How to Bring Out Your Best Self in 5 Steps
- Dr. David B. Hawkins The Marriage Recovery Center
- 2015 28 Apr
There are days when I am not myself. I look like myself all right, but I just don’t feel like myself.
Perhaps I’ve had a tough time at work the day before. Maybe it was a challenging night’s sleep. Maybe I hadn’t exercised for a few days. Maybe my quiet time had not been too quiet.
There are any number of reasons we slip out of our Best Self and into this other, unknown and less desirable individual. Obviously, if that person stays around for a prolonged period of time, we have even more trouble on our hands.
What began as a challenging day now becomes a significant relational challenge. If this Worst Self visitor stays around even longer, our relationships suffer.
I received a call from a woman recently who shared the following story:
“I’ve been with my husband for many years. I was attracted to him for his vibrant personality. Lately, however, he has become glum about his work. His children and I don’t seem to bring him the satisfaction we have in the past. The darker side of his personality seems to becoming the main part, and that scares me.”
Now, I’m not suggesting we should somehow be on the top of our game all the time. We all have moments of discouragement, situations of anger and emotional pain, but somehow we must integrate those struggles into our personality and move forward, maintaining our Best Self. We dare not let conflict with others pull us down.
Jesus, in the Parable of the Sower, offers a stern warning: “the worries of this life, the deceitfulness of wealth and the desires for other things come in and choke out the word, making it unfruitful” (Mark 4:19).
Here are some questions I’d like you to consider:
- Do you allow work pressures to bring down your mood?
- Do you allow people who dislike you to ruin your self-esteem?
- Do you allow disappointments to derail your enthusiasm?
- Have you lost sight of who you really want to be?
Let’s consider some strategies cultivating our Best Self:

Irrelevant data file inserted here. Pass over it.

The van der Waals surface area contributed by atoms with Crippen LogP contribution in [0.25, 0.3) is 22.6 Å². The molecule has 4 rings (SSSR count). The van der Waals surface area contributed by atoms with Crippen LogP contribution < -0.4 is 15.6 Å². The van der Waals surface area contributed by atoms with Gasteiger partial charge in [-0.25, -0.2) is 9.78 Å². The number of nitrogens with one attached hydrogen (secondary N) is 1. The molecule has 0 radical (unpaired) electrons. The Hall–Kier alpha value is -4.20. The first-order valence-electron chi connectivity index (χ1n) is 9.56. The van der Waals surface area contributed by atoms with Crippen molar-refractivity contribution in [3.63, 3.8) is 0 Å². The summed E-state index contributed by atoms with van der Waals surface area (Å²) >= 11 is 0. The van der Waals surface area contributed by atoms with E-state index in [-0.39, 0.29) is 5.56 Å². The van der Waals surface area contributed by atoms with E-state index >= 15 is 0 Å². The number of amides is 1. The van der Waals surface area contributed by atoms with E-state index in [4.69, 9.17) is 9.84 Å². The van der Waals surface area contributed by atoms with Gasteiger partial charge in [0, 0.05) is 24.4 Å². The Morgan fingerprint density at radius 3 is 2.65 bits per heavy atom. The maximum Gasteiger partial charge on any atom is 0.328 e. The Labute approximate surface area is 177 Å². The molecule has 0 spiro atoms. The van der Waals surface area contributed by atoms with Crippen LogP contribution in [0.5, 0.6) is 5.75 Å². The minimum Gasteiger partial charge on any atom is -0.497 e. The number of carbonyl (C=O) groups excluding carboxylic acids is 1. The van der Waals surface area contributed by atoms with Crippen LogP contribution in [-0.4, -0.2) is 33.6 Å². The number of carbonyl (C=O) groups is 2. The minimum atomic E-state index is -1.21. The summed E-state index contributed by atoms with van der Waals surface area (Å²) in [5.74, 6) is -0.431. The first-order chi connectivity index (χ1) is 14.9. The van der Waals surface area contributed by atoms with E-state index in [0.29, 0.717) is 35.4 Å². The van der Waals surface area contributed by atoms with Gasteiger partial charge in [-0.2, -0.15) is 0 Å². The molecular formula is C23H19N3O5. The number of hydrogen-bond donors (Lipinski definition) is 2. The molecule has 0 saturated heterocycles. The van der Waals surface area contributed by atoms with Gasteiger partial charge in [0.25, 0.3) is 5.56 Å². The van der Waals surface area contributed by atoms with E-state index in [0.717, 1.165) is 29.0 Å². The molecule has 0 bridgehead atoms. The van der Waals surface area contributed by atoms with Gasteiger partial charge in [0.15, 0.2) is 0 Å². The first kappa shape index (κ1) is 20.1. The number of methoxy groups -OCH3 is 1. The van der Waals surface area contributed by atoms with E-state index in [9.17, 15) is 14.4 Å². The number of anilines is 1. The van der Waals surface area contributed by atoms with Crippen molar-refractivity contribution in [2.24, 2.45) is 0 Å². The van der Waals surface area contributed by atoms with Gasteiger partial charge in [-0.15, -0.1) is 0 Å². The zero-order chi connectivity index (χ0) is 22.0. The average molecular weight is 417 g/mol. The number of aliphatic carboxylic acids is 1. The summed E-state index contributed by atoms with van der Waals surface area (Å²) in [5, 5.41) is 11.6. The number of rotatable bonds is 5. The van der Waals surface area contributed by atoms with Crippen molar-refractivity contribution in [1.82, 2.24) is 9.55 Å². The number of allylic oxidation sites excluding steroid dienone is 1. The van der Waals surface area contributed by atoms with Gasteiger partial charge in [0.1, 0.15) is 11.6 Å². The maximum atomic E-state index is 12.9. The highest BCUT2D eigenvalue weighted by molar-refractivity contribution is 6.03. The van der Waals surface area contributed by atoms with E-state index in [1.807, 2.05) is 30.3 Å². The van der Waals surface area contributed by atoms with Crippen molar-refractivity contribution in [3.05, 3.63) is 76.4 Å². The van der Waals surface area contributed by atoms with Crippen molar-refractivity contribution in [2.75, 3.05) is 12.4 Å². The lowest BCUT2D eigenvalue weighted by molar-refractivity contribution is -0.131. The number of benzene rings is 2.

One, take an inventory of who you are and what you are like to live with. I call this doing a Personal Relationship Inventory—what am I like to live with. What you believe to be an occasional ‘bad mood’ might be perceived by others as a more enduring character trait. A ‘small temper problem’ may be something others in your family run from. Be honest. You cannot change what you do not own. Fierce honesty is required. This is your starting point.
Two, identify key aspects of your personality that have been lost. Those troublesome character traits, your Worst Self, are not your Authentic Self. You are struggling to express pain in an indirect and unhealthy way. You have needs that are not being honored. Consider what is missing in your life. Allow yourself to daydream a bit, pondering on what you would like your life to be like and who you’d like to be.
Three, develop a clear plan to reclaim those lost parts. After identifying what is missing, the root cause of your pain and your dysfunctional ways of expressing that pain, develop a clear plan for reclaiming parts of your life that will bring joy back to your life. Write down your plan, even if it is small steps marking a beginning.
Four, create a clear vision of who you’d like to be. Write out who you’d like to be. Write it out in the first person, as if it was really happening. Here is a snippet of what I might write: “I spend twenty minutes every day quietly reading the Word and journaling. I then play the piano for twenty minutes. I then exercise and enjoy a wonderful morning breakfast with my wife, laughing and sharing together. I head off to the office to enjoy a fruitful day of work. Life is good.”
Finally, create a clear path for becoming that person. Habits of becoming my Best Self must be practiced, day in and day out for at least 21 days (some researchers think it takes at least 66 days to develop a new habit). You must have a clear vision of your Best Self—who you really want to be. You must have a clear plan and must work that plan. Whatever the length of time, stick with it.
Sit back and reflect on who you are on your best days. Who is that person your mate fell in love with? Can you picture him/ her? Work on this until you have clarity, as clarity and conviction will help you in your journey. What are the steps necessary to reclaim those lost parts of you? You can do it and the results will be incredible.
If you would like to learn more these steps to healthy relating, please go to our website, www.marriagerecoverycenter.com. Please send responses to me at firstname.lastname@example.org and also read more about The Marriage Recovery Center on our website. You’ll find videos and podcasts on sexual addiction, emotionally destructive marriages, codependency and affair-proofing your marriage.
Publication date: April 28, 2015